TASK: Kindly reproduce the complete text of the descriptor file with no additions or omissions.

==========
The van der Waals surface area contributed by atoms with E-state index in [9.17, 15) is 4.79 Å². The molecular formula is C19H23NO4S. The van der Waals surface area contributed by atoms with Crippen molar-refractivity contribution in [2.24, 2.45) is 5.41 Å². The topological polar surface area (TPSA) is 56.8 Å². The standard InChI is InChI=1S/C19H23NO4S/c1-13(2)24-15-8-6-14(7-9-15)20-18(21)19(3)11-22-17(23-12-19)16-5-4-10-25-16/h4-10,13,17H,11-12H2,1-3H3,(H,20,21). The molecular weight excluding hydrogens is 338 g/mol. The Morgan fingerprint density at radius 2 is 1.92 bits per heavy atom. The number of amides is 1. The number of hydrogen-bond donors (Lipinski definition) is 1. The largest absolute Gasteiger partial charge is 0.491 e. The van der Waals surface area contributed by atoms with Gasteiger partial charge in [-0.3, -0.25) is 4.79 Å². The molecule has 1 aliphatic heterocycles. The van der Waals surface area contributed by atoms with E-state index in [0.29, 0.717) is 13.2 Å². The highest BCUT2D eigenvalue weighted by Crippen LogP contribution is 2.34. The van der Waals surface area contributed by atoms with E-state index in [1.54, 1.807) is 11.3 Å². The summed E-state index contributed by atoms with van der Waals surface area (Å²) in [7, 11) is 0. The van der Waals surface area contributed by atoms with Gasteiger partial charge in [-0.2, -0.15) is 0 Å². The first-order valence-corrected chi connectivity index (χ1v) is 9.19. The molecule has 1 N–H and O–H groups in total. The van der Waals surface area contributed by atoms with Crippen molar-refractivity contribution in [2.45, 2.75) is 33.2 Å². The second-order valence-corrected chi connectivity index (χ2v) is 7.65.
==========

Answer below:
The van der Waals surface area contributed by atoms with E-state index in [9.17, 15) is 4.79 Å². The molecular formula is C19H23NO4S. The van der Waals surface area contributed by atoms with Crippen molar-refractivity contribution in [2.24, 2.45) is 5.41 Å². The topological polar surface area (TPSA) is 56.8 Å². The standard InChI is InChI=1S/C19H23NO4S/c1-13(2)24-15-8-6-14(7-9-15)20-18(21)19(3)11-22-17(23-12-19)16-5-4-10-25-16/h4-10,13,17H,11-12H2,1-3H3,(H,20,21). The molecular weight excluding hydrogens is 338 g/mol. The Morgan fingerprint density at radius 2 is 1.92 bits per heavy atom. The number of amides is 1. The number of hydrogen-bond donors (Lipinski definition) is 1. The largest absolute Gasteiger partial charge is 0.491 e. The van der Waals surface area contributed by atoms with Gasteiger partial charge in [-0.3, -0.25) is 4.79 Å². The molecule has 1 aliphatic heterocycles. The van der Waals surface area contributed by atoms with E-state index in [0.29, 0.717) is 13.2 Å². The highest BCUT2D eigenvalue weighted by Crippen LogP contribution is 2.34. The van der Waals surface area contributed by atoms with E-state index in [1.54, 1.807) is 11.3 Å². The summed E-state index contributed by atoms with van der Waals surface area (Å²) in [7, 11) is 0. The van der Waals surface area contributed by atoms with Gasteiger partial charge in [-0.2, -0.15) is 0 Å². The first-order valence-corrected chi connectivity index (χ1v) is 9.19. The molecule has 1 N–H and O–H groups in total. The van der Waals surface area contributed by atoms with Crippen molar-refractivity contribution in [2.45, 2.75) is 33.2 Å². The second-order valence-corrected chi connectivity index (χ2v) is 7.65.